“Are you not having a drink?” John asked me as we huddled into the crowded upstairs room of a fancy pub.

We were there for the November installment of the ‘side-hustle’ meet up, hosted by the venerable Financial Independence London group. The room was filled with over 100 bustling FIRE advocates, sipping on expensive £12 white wines and £6 pints of beer. 

“I’ll stick with tap water and ice, thank you,” I said with a pang of envy.

John, my co-attendee of this side-hustle extravaganza was already on his second £6 pint. John, by the way, is a frugality expert, he prides himself on being frugal and is the founder of the very popular Frugal and Freegan London group, he’s the only person that I know that probably has the resourcefulness to live for free if needed. And yet, he had no qualms about buying the ludicrously expensive beer, whilst I, on the other hand, felt resistance at simply the mention of it.

What is wrong with me? I thought. I’m saving over 80% of my salary and I can’t even stomach the notion of buying a single expensive drink?

I’d be kidding myself if I didn’t realise that this isn’t the first time that something like this has happened.

I’ve lost count of the times that we’ve decided to get take-out, but upon me trying to locate the best deals from the limited available options, decide that I’ll cook something up as I don’t want to spend £20 on some ‘crappy Chinese food.’

I can’t count the times that I’ve finally said ‘YES, we can get a chippy, I fancy one too!’ Only to walk the 10 minutes to the local chip shop and return home empty-handed after seeing that the price of 1 piece of cod was £6.50! (When did fish and chips get so bloody expensive?)

There are other scenarios like this too: Deciding to eat out at a restaurant when we’re out for the day, ending up instead with a large bag of crisps. Not getting food halfway through a long drive due to the increased cost at motorway service food courts (even when we’re really hungry!) The list goes on and on.

I’m that awkward person, to my wife’s sadness, who will look at every single menu or food shop seeking the best value, only to end up with nothing. I’d rather have a rumbling stomach than be ripped-off.

Is there something wrong with me?

When experiencing this allergy to spending, it’s not just a preference that I prefer to choose. It’s actually a feeling deep down in my gut, I feel physically sick. It’s like (I imagine) how an addict would feel when trying to resist the urge which is telling them to take that next hit:- I REALLY don’t want to spend.

Someone telling me ‘Come on, treat yourself’ or ‘You’ve earned it’ won’t help. The psychological feeling is almost physical, the magnetic-like resistance is too strong.

With careful analysis of this feeling, it seems to be more closely related to value and specifically the fear of not getting ‘good value.’ I feel tremendous anxiety around the notion of being ripped-off. 

I landed on this hypothesis as I don’t feel the same wretchedness when buying pints of beer for £2.30 at a local Weatherspoons, or when buying a crate of beer for less than £1 per can in the supermarket.

Recently, I’ve had to book flights to a family gathering, I leapt into the task thinking that £50 was good value for a flight to Europe. Then when seeing via Google Flights that the flights were only £17 in the previous month, I immediately felt a tremendous hatred and anxiety.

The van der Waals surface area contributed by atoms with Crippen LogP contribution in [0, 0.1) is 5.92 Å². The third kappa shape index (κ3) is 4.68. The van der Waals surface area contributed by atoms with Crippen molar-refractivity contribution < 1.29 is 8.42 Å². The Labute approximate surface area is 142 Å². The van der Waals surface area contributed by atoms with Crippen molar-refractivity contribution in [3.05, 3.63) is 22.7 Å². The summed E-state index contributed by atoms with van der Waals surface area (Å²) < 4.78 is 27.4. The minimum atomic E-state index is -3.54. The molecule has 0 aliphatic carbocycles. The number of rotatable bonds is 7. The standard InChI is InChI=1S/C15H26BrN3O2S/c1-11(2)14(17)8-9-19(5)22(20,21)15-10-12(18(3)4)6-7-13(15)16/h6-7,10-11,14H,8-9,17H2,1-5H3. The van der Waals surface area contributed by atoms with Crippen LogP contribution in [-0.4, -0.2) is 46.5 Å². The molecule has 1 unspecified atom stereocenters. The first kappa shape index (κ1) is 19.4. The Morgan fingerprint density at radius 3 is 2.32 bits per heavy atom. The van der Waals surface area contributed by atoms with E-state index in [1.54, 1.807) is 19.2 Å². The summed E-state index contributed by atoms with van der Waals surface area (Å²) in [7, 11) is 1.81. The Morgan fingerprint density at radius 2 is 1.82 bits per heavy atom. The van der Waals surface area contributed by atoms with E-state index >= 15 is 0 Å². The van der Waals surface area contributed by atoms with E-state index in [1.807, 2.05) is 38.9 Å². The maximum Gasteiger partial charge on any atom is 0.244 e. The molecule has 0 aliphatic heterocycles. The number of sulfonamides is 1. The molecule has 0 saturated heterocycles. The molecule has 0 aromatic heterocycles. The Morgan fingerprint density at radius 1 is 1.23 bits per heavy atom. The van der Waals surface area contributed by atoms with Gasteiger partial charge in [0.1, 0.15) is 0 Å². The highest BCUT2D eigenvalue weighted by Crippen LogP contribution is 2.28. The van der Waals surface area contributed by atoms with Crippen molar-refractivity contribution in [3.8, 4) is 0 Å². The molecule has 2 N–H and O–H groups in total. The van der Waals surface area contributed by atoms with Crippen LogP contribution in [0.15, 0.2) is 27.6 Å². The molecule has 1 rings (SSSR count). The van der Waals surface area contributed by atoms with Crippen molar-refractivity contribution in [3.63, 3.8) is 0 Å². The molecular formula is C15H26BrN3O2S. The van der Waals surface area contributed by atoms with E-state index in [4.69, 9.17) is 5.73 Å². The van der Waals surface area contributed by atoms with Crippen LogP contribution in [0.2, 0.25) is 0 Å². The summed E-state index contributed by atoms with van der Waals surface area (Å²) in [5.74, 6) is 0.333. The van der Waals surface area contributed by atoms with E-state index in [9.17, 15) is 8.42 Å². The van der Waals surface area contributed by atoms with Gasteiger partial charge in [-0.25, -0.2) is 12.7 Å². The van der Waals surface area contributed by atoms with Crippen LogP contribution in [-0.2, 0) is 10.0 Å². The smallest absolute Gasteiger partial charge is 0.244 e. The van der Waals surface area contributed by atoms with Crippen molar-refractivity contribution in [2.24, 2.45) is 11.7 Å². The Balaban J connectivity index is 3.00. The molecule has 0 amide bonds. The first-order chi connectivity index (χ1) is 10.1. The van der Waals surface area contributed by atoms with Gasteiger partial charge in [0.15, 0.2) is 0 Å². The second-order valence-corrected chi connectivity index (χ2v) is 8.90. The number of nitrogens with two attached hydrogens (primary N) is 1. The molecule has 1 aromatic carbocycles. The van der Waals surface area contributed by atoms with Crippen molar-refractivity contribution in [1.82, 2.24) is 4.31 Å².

That’s horrible value, why should I pay more than double the price just because I have to fly one month later!’

It’s negatively affecting my life

This is actually a problem. Yeah, sure, it’s doing wonders for my savings rate, but I shouldn’t have to feel physically sick and wrought with anxiety when having to purchase a bad-value product or service, especially since doing so would figuratively be a drop in the pond to my savings plan.

If I bought 3 expensive £6 pints at each London FIRE meet-up, which I attend roughly once per month, that would equal £18 per month. -I’m trying furiously to not immediately associate that price to double what it would cost me for Spotify premium, which I don’t pay due to the bad value, I instead suffer through the adverts.

That would only cost me £216 per year, that’s 0.36% out of my projected investment amount which I contributed out of my salary this tax year, should I really be feeling these levels of anxiety?

Breaking frugal habits

I ended up drinking tap water through-out the night. After discussing the subject of frugality with John, he hit me with this resolute quote: It’s difficult to break a lifetime of frugal habits.

I know that these habits (and intrinsic fears) are going to have to be broken at some point, especially as my nest egg becomes fully established. I can’t live with the paralysing fear of needing value in everything that I buy, some spending just can’t be avoided; I no longer want to suffer when I make one of these purchases.

I also want to be able to spend on the little things that will hardly make a dent in my savings but will bring me a little joy.

I need to start forcefully increasing my spending to inject more small, joyful things. I should do this now before my frugality becomes too ingrained to ever break out of, there will definitely be more work that needs to be done!

I don’t want to become this guy

Have you ever felt a repulsion towards spending money? How did you break out of these habits?